The value of this result was subjected to refinement, in terms of the choices depending on whether the consumer had chosen ordinary service or superior service and also where there were differences in the tariff rate itself. While there was a dip in the preference for green duing periods of reduced electricity consumption or where the rates were higher, the main conclusion, that calling for a ‘opt out’ option favours a choice of staying with green, is robustly borne out.
Another analysis carried out was of how the manner of presentation affected persons who started out with political commitment to green energy. The way this was done was by considering the postal code of subscriber homes and the political party that had been returned by the majority of voters in that district. Absence of the ‘nudge’ results in the same, low rates of option for green energy, but with larger numbers (9.87%) where the ‘green party’was popular, and fewer (4.63%) where the party had less following. But where there had been the ‘nudge’, by way of the pre-selected option, the rates of choosing green energy were nearly the same, 70.19% in ‘green party’ areas and 67.06 in areas with less followers.
The next test applied is a very significant one – to see whether providing a pre-selected option somehow ‘fooled’ consumers into leaving it as it is, out of lack of awareness. In this test, the conditions that the German consumers faced while placing their contracts were simulated using US based volunteers, through an on-line crowd sourcing service called Amazon Mechanical Turk, where anybody can volunteer, for some small payment, to take part in surveys and other business exercises. AMT volunteers based in the US were thus asked to imagine they were entering into the power buying contract with the German utility. That they only imagined, and did not actually buy a contract, was the only difference and the screens presented were the same as used in Germany. The AMT volunteers were (hence) also offered the green option, at a higher power tariff, and in different sets, either with the blank, ‘opt in’ box or the pre-filled ‘opt out’ box. And then, the important part, after the exercise was over, a subset of the participants was asked to state whether they could remember what option they had chosen.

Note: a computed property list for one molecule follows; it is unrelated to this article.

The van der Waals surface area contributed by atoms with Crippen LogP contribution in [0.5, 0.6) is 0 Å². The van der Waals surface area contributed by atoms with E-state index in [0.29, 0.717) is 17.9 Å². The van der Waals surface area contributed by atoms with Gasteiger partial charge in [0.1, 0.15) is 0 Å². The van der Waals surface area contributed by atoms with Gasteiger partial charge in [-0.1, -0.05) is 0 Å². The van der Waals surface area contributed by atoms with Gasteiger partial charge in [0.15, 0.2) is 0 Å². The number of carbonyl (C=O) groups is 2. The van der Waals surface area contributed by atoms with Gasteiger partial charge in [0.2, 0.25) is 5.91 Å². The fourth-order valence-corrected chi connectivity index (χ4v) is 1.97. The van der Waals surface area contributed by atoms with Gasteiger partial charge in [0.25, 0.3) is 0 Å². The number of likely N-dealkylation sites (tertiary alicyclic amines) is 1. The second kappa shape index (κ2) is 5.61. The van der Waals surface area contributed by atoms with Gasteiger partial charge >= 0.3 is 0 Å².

The results of the first part of the exercise were similar to the real life trial, with 34.16% and 93.8% of the participant opting for green energy in the ‘opt in’ and ‘opt out’ cases, respectively. But now, when participants were later asked if they remembered how they had chosen, all those who had ‘opted in’ for green naturally remembered, but so also did 84.13% of those who chose green energy in the ‘opt out’ option. This shows that those who chose green energy by not exercising the ‘opt out’ option, had done so consciously.
Ebeling and Lotz observe that the experiment shows that using a default setting has a powerful effect on behavior, which gets households to opt for green alternatives without tax breaks or monetary compensation. Suggestions for desired behaviour, in the form of non-binding defaults, which have their effect without infringing the right to free choice, have been found useful in different areas of social and economic policy, they note, an example being organ donation, where ‘opt out’ leads to high participation. The same method, they say, can now form part of the policy maker’s tool-box to deal with climate change.
Options for India
Germany is an environmentally conscious state, which has given up nuclear power and where private electricity utilities offer choices of sources of power. But even in countries like India, there are a great many situations where there is need for people to make green choices. Examples are in water use, using public transport, reducing the use of plastics, even refusing to be overcharged.
A modified ‘opt-out’ option, where the consumer needs to actively choose the obviously less sustainable practice, would draw attention to the nature of the choice and, as the Ebeling-Lotz experiment has shown, should promote green behaviour.